The weather is revolting. When it’s not raining, it’s grey and overcast and I can’t remember the last time we saw any sun. The adjustment to retirement is proving far more difficult than anyone imagined so I am truly grateful for any distraction that will take us out the house and into the company of others.
The first distraction on the programme is a gougères and mini-croissants workshop at Martine’s in preparation for Christmas. We tasted both these goodies at her place recently when she held a book signing.
The gougères are a speciality from Burgundy, where Martine hails from. They are little puffy cheese things, light as a feather, delicious and surprisingly easy to make. You can also freeze them for later use (as in Christmas).
Next come the mini-croissants filled with ham and cheese, salmon, goat cheese or whatever else you think will taste good. You start with store-bought flaky pastry and use a little cutting wheel to make sixteen wedges. You cut the filling to size, roll up the wedges and pop them in the oven. Hey presto! Perfect as an apéritif with vouvray sparkling wine.
The second distraction is lunch with the girls from Françoise’s gym. I’m not really into gym but I like meeting all the participants. Sixteen of us, including one game husband and the gym teacher, have a most enjoyable lunch in the Initiation dining room of the local catering school, where we’ve already eaten a couple of times in the Brasserie.
For 14.50 euro, we have an apéritif, eggs Benedictine, poulet chasseur and flambéed bananas which are prepared at the end of the table, together with a local red and coffee. As usual, good value for money. The young apprentices are very serious and do a good job under the attentive eye of their supervisor.
On Saturday, a local caterer, Eric Bacon, is holding an open day where you can taste and buy various Christmas foods, such as foie gras, salmon, snails and a selection of tarts. Around six, we walk up the hill with our four neighbours from Les Grouets to Eric’s place where a large tent is keeping everyone nice and warm to the sound of the accordéon. Our local biscuit maker, Damien, is also there as well as a representative of Daridan vineyard near Cheverny.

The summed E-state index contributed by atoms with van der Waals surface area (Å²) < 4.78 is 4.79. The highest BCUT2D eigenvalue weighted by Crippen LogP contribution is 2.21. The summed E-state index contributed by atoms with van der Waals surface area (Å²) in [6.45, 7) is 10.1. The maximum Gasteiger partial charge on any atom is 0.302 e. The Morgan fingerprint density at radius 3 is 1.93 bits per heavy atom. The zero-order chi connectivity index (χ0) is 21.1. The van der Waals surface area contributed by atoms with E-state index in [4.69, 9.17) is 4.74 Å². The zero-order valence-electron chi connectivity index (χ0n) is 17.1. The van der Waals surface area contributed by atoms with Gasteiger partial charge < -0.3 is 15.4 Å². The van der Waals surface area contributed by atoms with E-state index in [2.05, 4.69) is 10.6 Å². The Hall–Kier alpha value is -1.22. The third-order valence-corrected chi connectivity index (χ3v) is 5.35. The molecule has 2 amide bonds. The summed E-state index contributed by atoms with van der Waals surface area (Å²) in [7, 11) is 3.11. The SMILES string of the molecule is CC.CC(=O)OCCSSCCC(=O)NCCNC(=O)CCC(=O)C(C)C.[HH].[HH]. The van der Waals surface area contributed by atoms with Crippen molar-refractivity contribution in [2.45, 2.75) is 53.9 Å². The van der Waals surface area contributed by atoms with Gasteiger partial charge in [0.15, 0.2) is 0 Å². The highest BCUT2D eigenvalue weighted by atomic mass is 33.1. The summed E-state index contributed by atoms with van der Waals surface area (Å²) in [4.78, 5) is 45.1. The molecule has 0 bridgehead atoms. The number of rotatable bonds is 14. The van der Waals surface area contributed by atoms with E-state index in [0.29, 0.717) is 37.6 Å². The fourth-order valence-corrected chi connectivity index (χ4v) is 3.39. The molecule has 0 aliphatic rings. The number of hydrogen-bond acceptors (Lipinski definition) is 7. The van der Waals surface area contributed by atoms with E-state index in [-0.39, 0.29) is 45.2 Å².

We taste their cheverny, cour cheverny, sauvignon and « fines bulles » (natural sparkling wine with fine bubbles) and choose the sauvignon to go with the appetizer platter we’ve decided to share : shrimp, whelks with herb mayonnaise, foie gras and wild boar pâté.
Going down the hill is much easier particularly as Liliane has invited us all to share a duckling that has been simmering on the side of the wood burner all day accompanied by chanterelle mushrooms that Jean Michel and Alain went picking the day before while Françoise and I were enjoying our lunch!
Halfway through dinner, Alain brings out a surprise. It looks like a large tobacco tin and turns out to a Mikiphone pocket phonograph patented by a Swiss firm in the Jura mountains in 1924, the smallest talking machine on the market. We watch as Alain puts it together, then gets out an old vinyl record. The sound isn’t brilliant because the stabiliser is missing but the songs are still recognisable!
We walk home feeling warm and fuzzy at the thought of having such wonderful friends and neighbours to help us through this period of adjustment to togetherness as one of our Australian friends so aptly described it.